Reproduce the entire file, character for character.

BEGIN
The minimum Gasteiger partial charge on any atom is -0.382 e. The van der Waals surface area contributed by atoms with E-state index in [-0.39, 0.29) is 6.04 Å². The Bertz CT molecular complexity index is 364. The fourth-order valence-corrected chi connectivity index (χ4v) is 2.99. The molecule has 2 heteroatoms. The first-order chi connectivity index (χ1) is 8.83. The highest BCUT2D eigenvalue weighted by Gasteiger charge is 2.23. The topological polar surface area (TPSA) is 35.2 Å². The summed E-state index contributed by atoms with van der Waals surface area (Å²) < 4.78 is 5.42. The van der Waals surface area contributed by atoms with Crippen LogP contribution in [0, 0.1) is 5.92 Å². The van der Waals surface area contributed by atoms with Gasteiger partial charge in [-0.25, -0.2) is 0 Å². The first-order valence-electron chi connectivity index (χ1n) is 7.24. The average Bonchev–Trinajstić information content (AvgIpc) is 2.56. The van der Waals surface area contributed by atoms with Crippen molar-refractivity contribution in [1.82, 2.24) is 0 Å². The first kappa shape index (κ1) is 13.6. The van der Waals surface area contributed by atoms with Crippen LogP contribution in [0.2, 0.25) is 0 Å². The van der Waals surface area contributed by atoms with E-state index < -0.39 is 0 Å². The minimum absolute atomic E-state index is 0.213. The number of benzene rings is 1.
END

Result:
The minimum Gasteiger partial charge on any atom is -0.382 e. The van der Waals surface area contributed by atoms with E-state index in [-0.39, 0.29) is 6.04 Å². The Bertz CT molecular complexity index is 364. The fourth-order valence-corrected chi connectivity index (χ4v) is 2.99. The molecule has 2 heteroatoms. The first-order chi connectivity index (χ1) is 8.83. The highest BCUT2D eigenvalue weighted by Gasteiger charge is 2.23. The topological polar surface area (TPSA) is 35.2 Å². The summed E-state index contributed by atoms with van der Waals surface area (Å²) < 4.78 is 5.42. The van der Waals surface area contributed by atoms with Crippen LogP contribution in [0, 0.1) is 5.92 Å². The van der Waals surface area contributed by atoms with Gasteiger partial charge in [-0.25, -0.2) is 0 Å². The first-order valence-electron chi connectivity index (χ1n) is 7.24. The average Bonchev–Trinajstić information content (AvgIpc) is 2.56. The van der Waals surface area contributed by atoms with Crippen molar-refractivity contribution in [1.82, 2.24) is 0 Å². The first kappa shape index (κ1) is 13.6. The van der Waals surface area contributed by atoms with Crippen LogP contribution in [0.2, 0.25) is 0 Å². The van der Waals surface area contributed by atoms with E-state index < -0.39 is 0 Å². The minimum absolute atomic E-state index is 0.213. The number of benzene rings is 1.